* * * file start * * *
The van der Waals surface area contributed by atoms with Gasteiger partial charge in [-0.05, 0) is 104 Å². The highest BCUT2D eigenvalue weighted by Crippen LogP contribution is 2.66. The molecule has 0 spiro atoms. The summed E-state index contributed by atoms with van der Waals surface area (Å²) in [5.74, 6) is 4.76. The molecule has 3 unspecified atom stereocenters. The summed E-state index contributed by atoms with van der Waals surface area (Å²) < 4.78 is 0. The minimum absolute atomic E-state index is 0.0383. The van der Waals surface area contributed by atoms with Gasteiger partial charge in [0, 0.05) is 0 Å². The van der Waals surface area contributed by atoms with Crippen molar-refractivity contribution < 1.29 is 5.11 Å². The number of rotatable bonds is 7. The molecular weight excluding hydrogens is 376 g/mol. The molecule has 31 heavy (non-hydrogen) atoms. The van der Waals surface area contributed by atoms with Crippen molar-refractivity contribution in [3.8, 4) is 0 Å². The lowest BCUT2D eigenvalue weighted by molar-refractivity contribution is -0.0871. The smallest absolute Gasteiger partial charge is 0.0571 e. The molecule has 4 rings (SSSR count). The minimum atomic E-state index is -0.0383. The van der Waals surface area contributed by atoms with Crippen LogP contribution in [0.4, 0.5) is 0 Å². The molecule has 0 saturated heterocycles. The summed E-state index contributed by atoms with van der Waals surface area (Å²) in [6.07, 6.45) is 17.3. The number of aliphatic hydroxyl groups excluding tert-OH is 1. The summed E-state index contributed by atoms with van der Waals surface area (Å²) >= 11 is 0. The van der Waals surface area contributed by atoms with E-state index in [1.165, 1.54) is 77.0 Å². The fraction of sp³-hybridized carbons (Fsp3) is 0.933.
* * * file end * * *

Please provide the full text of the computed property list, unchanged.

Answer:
The van der Waals surface area contributed by atoms with Gasteiger partial charge in [-0.05, 0) is 104 Å². The highest BCUT2D eigenvalue weighted by Crippen LogP contribution is 2.66. The molecule has 0 spiro atoms. The summed E-state index contributed by atoms with van der Waals surface area (Å²) in [5.74, 6) is 4.76. The molecule has 3 unspecified atom stereocenters. The summed E-state index contributed by atoms with van der Waals surface area (Å²) < 4.78 is 0. The minimum absolute atomic E-state index is 0.0383. The van der Waals surface area contributed by atoms with Gasteiger partial charge in [0, 0.05) is 0 Å². The van der Waals surface area contributed by atoms with Crippen molar-refractivity contribution < 1.29 is 5.11 Å². The number of rotatable bonds is 7. The molecular weight excluding hydrogens is 376 g/mol. The molecule has 31 heavy (non-hydrogen) atoms. The van der Waals surface area contributed by atoms with Crippen molar-refractivity contribution in [3.8, 4) is 0 Å². The lowest BCUT2D eigenvalue weighted by molar-refractivity contribution is -0.0871. The smallest absolute Gasteiger partial charge is 0.0571 e. The molecule has 4 rings (SSSR count). The minimum atomic E-state index is -0.0383. The van der Waals surface area contributed by atoms with Crippen LogP contribution in [0.4, 0.5) is 0 Å². The molecule has 0 saturated heterocycles. The summed E-state index contributed by atoms with van der Waals surface area (Å²) in [6.07, 6.45) is 17.3. The number of aliphatic hydroxyl groups excluding tert-OH is 1. The summed E-state index contributed by atoms with van der Waals surface area (Å²) >= 11 is 0. The van der Waals surface area contributed by atoms with E-state index in [1.165, 1.54) is 77.0 Å². The fraction of sp³-hybridized carbons (Fsp3) is 0.933.